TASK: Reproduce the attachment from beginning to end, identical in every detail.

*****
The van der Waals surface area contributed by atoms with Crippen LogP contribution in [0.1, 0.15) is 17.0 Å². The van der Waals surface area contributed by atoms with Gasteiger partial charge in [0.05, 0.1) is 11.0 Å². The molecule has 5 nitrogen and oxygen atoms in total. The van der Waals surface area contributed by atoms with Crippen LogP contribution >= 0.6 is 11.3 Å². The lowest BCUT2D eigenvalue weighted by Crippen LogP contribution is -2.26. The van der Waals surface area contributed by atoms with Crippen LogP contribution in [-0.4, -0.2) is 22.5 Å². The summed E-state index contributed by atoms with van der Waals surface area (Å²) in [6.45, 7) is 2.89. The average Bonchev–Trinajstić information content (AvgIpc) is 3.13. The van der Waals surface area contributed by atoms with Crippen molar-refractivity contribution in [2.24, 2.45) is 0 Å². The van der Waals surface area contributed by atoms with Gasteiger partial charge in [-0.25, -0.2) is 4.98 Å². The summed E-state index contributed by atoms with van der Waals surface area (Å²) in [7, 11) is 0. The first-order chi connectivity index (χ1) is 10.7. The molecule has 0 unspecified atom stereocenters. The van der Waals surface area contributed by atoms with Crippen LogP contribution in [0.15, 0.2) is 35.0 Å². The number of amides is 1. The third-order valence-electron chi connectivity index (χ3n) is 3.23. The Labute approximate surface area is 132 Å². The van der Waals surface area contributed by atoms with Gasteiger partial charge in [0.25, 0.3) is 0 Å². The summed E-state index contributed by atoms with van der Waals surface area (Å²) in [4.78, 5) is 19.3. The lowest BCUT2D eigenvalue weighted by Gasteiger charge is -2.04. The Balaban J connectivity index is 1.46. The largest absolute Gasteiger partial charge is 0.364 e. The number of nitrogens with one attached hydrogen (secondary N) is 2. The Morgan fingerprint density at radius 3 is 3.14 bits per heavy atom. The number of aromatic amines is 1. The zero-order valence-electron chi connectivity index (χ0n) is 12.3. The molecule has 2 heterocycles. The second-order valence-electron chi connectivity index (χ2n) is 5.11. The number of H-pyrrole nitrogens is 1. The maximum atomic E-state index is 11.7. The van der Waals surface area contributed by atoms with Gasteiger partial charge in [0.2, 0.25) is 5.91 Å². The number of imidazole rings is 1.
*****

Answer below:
The van der Waals surface area contributed by atoms with Crippen LogP contribution in [0.1, 0.15) is 17.0 Å². The van der Waals surface area contributed by atoms with Gasteiger partial charge in [0.05, 0.1) is 11.0 Å². The molecule has 5 nitrogen and oxygen atoms in total. The van der Waals surface area contributed by atoms with Crippen LogP contribution >= 0.6 is 11.3 Å². The lowest BCUT2D eigenvalue weighted by Crippen LogP contribution is -2.26. The van der Waals surface area contributed by atoms with Crippen LogP contribution in [-0.4, -0.2) is 22.5 Å². The summed E-state index contributed by atoms with van der Waals surface area (Å²) in [6.45, 7) is 2.89. The average Bonchev–Trinajstić information content (AvgIpc) is 3.13. The van der Waals surface area contributed by atoms with Crippen molar-refractivity contribution in [2.24, 2.45) is 0 Å². The van der Waals surface area contributed by atoms with Gasteiger partial charge in [-0.25, -0.2) is 4.98 Å². The summed E-state index contributed by atoms with van der Waals surface area (Å²) in [7, 11) is 0. The first-order chi connectivity index (χ1) is 10.7. The molecule has 0 unspecified atom stereocenters. The van der Waals surface area contributed by atoms with Crippen LogP contribution in [0.15, 0.2) is 35.0 Å². The number of amides is 1. The third-order valence-electron chi connectivity index (χ3n) is 3.23. The Labute approximate surface area is 132 Å². The van der Waals surface area contributed by atoms with Gasteiger partial charge in [0.25, 0.3) is 0 Å². The summed E-state index contributed by atoms with van der Waals surface area (Å²) in [4.78, 5) is 19.3. The lowest BCUT2D eigenvalue weighted by Gasteiger charge is -2.04. The Balaban J connectivity index is 1.46. The largest absolute Gasteiger partial charge is 0.364 e. The number of nitrogens with one attached hydrogen (secondary N) is 2. The Morgan fingerprint density at radius 3 is 3.14 bits per heavy atom. The number of aromatic amines is 1. The zero-order valence-electron chi connectivity index (χ0n) is 12.3. The molecule has 2 heterocycles. The second-order valence-electron chi connectivity index (χ2n) is 5.11. The number of H-pyrrole nitrogens is 1. The maximum atomic E-state index is 11.7. The van der Waals surface area contributed by atoms with Gasteiger partial charge in [0.2, 0.25) is 5.91 Å². The number of imidazole rings is 1.